Mental Health Gap

Mental health is a state of well-being that enables people to realize their abilities, cope with life’s challenges, and participate in society and work productively. Mental illness is a global issue that affects almost every community in some way. It can be caused by a wide range of conditions, including schizophrenia, PTSD, bipolar disorder, depression, anxiety, eating disorders and substance use. Despite its prevalence, many people do not seek help. Lack of funding and poor access to treatment are key barriers. This is especially true for people living in poverty and those from marginalized communities, such as people of color, LGBT persons, and adolescents.

In addition, research suggests that mental illness is linked to high-risk behaviors such as substance misuse and physical inactivity, which can lead to additional medical problems, such as heart disease and diabetes. Studies also show that people with chronic depression have a 20 percent lower life expectancy than those who do not experience depression.

Moreover, the negative mental health impacts of the pandemic and related issues, such as heightened racism and gun violence, may have been more pronounced among certain populations. These factors, combined with ongoing barriers to care such as poverty and poor parity enforcement under the Mental Health Parity Act of 2008 (PHPA), contribute to worsened mental health outcomes.

As a result, more than one in five adults in the United States say that their mental health is only fair or poor. This figure rises to nearly six in ten among young people and those from racial minority groups. In addition, approximately half of people with a mental health condition report that they have not received the treatment that they need. The causes of this gap are complex. For example, some people avoid seeking care because they think that a mental illness is a sign of weakness, or because they have been stigmatized or discriminated against.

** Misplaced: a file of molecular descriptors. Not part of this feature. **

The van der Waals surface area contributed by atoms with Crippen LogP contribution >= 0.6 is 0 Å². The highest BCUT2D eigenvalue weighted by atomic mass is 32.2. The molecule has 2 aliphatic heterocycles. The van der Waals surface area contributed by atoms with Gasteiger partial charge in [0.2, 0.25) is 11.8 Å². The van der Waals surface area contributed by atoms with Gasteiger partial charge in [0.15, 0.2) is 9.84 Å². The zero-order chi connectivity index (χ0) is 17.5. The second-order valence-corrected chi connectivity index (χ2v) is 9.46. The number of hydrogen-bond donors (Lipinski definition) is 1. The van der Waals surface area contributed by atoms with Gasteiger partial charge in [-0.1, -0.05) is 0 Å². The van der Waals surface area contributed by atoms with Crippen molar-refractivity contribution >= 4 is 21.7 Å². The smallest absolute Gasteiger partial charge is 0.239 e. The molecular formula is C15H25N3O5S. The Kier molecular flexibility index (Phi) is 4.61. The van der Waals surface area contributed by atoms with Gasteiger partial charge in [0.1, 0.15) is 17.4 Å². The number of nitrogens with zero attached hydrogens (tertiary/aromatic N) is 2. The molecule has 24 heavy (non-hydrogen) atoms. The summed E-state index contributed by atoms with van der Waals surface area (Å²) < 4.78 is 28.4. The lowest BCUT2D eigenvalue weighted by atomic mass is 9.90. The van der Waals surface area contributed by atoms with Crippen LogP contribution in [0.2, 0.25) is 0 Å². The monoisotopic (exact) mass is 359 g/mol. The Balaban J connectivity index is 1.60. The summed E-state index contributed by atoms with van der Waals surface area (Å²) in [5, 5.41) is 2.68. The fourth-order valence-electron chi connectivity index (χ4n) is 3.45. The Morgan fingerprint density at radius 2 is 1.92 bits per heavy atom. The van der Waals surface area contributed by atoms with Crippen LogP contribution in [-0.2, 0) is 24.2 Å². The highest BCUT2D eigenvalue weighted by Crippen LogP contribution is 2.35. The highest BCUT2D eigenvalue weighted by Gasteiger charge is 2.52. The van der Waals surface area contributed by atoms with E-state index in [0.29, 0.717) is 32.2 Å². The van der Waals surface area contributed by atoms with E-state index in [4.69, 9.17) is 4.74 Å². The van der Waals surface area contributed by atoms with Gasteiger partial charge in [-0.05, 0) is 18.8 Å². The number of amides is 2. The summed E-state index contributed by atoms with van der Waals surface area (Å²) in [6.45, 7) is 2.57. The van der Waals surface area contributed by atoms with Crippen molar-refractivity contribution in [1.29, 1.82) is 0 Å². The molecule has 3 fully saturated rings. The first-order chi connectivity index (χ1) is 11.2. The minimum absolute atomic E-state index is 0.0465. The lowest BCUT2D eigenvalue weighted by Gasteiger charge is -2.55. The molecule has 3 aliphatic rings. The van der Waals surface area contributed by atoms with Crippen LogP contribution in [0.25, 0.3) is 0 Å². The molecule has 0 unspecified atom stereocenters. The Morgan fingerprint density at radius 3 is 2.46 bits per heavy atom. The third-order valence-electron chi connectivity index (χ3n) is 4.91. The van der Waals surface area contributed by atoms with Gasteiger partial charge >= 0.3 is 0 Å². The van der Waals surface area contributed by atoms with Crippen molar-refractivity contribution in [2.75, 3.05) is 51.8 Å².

In order to address the mental health gap, a multisectoral approach is needed that addresses prevention, treatment, and recovery support. A key component is education to raise awareness, promote acceptance and reduce stigma around mental illness. Another component is the development of innovative approaches to early diagnosis, treatment and care. These include a variety of psychosocial interventions that focus on positive functioning, sensory strategies, managing emotions, interpersonal relationships, sleep, and community engagement. Moreover, interventions should be tailored to individual needs and include a combination of pharmaceutical and non-pharmacological options. In addition, they should be based on the latest scientific evidence. Lastly, the approach should be holistic and integrated into existing systems of care.